Remember the object being destroyed may be anything that derives from Employee. That is, if needed, we can extend the definition of Employee and come up with a new type, such as Manager. How we extend the base type is however unknown to the base type itself. For this reason, our destructor-like function frees only those regions common to all Employees.[13]

void Employee_Destroy(Employee this) { free(this->name); }

Returning the department an Engineer works in is no different than returning the department of a Manager. Same can be said about returning her name. Regardless of which type of Employee object we deal with—be that an Engineer, Manager, or even a type that is yet to be defined—the way the answer is provided will always be the same. Therefore, instead of duplicating this unchanging behavior in all modules, it’ll be wise to put such functionality in a central repository, which in our case happens to be the base type, Employee.

Thanks to this property of constant behavior—unlike salary and bonus calculation functions—these functions need not be invoked through pointers-to function, which implies binding of a call to either one of these functions can be performed before run-time.

Definition: A function call bound before run-time is said to be statically dispatched. For such a function, one can find out which function definition will be executed upon making the function call by simply reading the source code.

int Employee_GetDepartment(const Employee this) {
} /* end of int Employee_GetDepartment(const Employee) */

char* Employee_GetName(const Employee this) {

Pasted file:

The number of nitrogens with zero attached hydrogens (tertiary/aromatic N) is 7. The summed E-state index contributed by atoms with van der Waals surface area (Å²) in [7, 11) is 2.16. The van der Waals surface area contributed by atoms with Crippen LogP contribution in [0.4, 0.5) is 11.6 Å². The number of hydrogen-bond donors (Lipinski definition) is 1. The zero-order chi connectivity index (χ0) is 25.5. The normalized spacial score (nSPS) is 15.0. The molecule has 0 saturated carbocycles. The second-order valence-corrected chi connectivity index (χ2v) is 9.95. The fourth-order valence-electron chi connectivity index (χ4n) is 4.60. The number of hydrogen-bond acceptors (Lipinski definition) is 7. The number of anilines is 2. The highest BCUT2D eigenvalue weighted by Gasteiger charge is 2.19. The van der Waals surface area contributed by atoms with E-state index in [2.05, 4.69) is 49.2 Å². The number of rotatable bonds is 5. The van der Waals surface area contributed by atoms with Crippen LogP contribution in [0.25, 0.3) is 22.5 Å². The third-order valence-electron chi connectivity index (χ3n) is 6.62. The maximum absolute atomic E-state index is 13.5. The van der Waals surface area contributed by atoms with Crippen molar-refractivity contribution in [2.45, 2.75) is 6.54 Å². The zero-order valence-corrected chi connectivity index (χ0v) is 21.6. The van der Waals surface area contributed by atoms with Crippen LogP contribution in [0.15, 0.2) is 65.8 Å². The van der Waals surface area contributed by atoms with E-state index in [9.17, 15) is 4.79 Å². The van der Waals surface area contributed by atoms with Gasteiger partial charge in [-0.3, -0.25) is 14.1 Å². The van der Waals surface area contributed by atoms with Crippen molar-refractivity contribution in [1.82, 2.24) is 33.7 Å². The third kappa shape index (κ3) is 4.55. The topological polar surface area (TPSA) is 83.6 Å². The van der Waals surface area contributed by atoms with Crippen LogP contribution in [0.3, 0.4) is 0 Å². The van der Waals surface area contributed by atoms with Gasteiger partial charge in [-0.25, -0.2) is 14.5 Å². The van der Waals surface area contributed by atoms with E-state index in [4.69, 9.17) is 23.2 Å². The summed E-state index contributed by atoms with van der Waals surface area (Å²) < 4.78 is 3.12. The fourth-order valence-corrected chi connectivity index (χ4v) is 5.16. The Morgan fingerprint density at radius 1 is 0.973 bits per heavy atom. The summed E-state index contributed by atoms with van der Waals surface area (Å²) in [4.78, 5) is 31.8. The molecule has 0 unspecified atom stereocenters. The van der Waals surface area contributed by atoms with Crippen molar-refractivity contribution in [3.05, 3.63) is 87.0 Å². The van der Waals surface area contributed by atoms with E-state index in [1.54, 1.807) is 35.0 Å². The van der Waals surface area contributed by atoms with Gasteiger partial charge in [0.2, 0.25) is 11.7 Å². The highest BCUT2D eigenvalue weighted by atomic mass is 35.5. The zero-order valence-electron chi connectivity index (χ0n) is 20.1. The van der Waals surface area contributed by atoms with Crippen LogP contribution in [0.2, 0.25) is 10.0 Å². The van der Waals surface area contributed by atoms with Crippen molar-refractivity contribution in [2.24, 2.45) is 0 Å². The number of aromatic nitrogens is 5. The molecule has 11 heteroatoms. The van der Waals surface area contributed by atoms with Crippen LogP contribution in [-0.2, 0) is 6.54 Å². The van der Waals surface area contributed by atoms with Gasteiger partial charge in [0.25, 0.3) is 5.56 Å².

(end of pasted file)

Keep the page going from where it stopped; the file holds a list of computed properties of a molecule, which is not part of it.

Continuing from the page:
char* ret_str = (char *) malloc(strlen(this->name) + 1);

  if(!ret_str) {
    fprintf(stderr, Out of memory...\n);
    return NULL;
  } /* end of if(!ret_str) */
  strcpy(ret_str, this->name);

} /* end of char* Employee_GetName(const Employee) */



#include “misc/inheritance/Engineer.h”

  Discipline disc;

An Engineer object is made up of two parts: its Employee sub-object and Engineer sub-object.

struct _ENGINEER {


#ifndef ENGINEER_H 
#define ENGINEER_H

#include “misc/inheritance/Employee.h”

struct _ENGINEER;
typedef struct _ENGINEER* Engineer;
typedef enum _DISCIPLINE { CSE, EE, IE, ME } Discipline;

extern /*@null@*/ Engineer Engineer_Create
  (/*@null@*/ Engineer, char*, Dept_Type, Discipline, Employee_Functions);
extern void Engineer_Destroy(/*@reldef@*/ Engineer);

extern long Engineer_CalcSalary(const Employee);
extern long Engineer_CalcBonus(const Employee);
extern Discipline Engineer_GetDiscipline(const Engineer);

#include “misc/inheritance/Engineer_Private.h”


#include <stddef.h>
#include <stdio.h>
#include <stdlib.h>

#include "misc/inheritance/Employee.h"
#include "misc/inheritance/Engineer.h"

Engineer Engineer_Create(Engineer this, char* name, Dept_Type dept, Discipline disc, Employee_Functions funcs) {
  Engineer res_obj, temp;

  if (!this) {

Note the following allocation reserves memory big enough to hold the Employee and Engineer sub-objects. Next thing we do, after memory allocation, is calling the constructor-like function of the base type, Employee_Create. Realize we do this before we initialize the Engineer-specific part of the object. The logic behind this is we may make use of certain information from the Employee part initialization for completing the Engineer-part initialization. However, it never happens the other way around: you don’t make use of Engineer-part information to complete the Employee-part initialization.

    res_obj = (Engineer) malloc(sizeof(struct _ENGINEER));
    if (!res_obj) {
      fprintf(stderr,  Cannot create Engineer object…\n );
      return NULL;
    } /* end of if(!res_obj) */
  } else res_obj = this;

  temp = res_obj;
  res_obj = (Engineer) Employee_Create((Employee) res_obj, name, dept, funcs);
  if (res_obj == NULL) {
    free(/*@-temptrans@*/ temp);
    return NULL;
  } /* end of if (res_obj == NULL)*/